IMT as an anchor use case

With Valyou, Telenor is taking a pioneering step and looking to international remittances as the primary use case to anchor their mobile money service offering, by catering to the needs of migrant workers in Malaysia. This group is often underbanked and has a pressing need to send money to their families abroad in timely and cost effective manner. Research suggests that migrants in Malaysia send 40-50% of their income to their families at home and the total formal outgoing remittance volume exceeds 34 billion Malaysian ringgit. Valyou is unique because domestic person-to-person transfers and airtime top-ups tend to be the dominant use case and value proposition for mobile money users globally.

Breaking into the IMT space is no easy task. Valyou is up against a strong incumbent service—the traditional ‘hawala’ system. The hawala service has been around for decades and offers convenient doorstep services. However, Valyou’s digital channel for IMT brings significant benefits for consumers and the economy: The formal service allows for the traceability and security of funds, backed by a regulated provider. Furthermore, Valyou offers an account-based service which provides great benefits to recipients in countries with low levels of financial inclusion, by encouraging money management, the opportunity for broader financial inclusion through future products such as credit, and the ability to transact digitally for a range of new transactions, such as merchant payments.

Investing in financial institutions to get in the game

To execute its vision, Telenor took a bold step and acquired a money services business, Prabhu Money Transfer Sdn Bhd, in 2016 and re-branded it Valyou. This acquisition allowed Telenor to quickly secure a remittance license in Malaysia, a known barrier to entry for new players in IMT globally. Telenor can also provide international remittances to multiple countries, leveraging Prabhu’s existing distribution channel.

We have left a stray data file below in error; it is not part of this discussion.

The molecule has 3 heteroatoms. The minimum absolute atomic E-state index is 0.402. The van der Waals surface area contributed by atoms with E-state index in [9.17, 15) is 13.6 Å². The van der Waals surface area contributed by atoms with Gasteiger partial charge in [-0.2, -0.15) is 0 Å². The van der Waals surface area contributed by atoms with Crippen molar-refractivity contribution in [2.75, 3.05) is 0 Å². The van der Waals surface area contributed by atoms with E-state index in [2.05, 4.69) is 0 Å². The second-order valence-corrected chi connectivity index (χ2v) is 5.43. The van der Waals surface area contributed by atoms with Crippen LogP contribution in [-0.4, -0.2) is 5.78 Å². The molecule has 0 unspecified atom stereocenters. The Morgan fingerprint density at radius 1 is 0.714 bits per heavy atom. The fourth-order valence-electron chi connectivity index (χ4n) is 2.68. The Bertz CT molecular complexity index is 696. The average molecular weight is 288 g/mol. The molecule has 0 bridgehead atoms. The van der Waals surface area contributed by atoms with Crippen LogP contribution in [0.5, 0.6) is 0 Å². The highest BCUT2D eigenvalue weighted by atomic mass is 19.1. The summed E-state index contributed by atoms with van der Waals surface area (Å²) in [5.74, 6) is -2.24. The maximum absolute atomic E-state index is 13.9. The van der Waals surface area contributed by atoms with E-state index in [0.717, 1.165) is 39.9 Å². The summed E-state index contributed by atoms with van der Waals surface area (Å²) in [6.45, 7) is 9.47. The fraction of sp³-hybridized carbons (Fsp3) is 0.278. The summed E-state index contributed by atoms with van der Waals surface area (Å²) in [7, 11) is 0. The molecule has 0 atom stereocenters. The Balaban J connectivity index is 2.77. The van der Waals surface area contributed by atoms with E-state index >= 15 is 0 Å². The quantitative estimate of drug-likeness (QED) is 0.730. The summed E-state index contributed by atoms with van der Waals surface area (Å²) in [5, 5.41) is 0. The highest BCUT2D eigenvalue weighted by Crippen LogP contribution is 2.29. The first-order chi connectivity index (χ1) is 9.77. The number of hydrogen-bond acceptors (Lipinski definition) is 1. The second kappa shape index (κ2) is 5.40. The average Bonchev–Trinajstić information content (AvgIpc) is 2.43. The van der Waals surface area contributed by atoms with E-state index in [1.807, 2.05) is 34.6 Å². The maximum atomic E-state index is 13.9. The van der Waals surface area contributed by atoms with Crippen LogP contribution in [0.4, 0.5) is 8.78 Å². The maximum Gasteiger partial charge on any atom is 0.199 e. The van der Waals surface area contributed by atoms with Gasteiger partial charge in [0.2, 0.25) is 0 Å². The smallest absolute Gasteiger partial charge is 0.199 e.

The road ahead

While it is still early days for Valyou, anticipation is high. By the end of 2017, Valyou plans to have 800-1,000 agents across the country to offer cash-in services to migrants. The account-based service opens the door to adjacent product offerings that leverage customer transaction flow data. For example, Telenor has its eye on assessing credit worthiness for senders and receivers based on the remittance flows using a predictive credit scoring model.

At present, Valyou is focused on rolling out its core offering and encouraging customers to transact using their smartphone app through consumer education and other tools. The central bank, Bank Negara Malaysia, has shown a common interest in formalizing remittances and digitizing cash and has been a progressive and important partner in turning the vision for Valyou into reality. Continued dialogue will be important as this unique service takes off.



[1] It is worth noting that the first international partnership between two mobile money providers took place in 2009 between Celcom’s Aircash in Malaysia and GCash in the Philippines. Furthermore, there are at least a couple of services in Asia which have a mobile account on one side: Ooredoo’s service between the Middle East and Indonesia and Singtel – Globe which is between Singapore and the Philippines.

Image courtesy of Telenor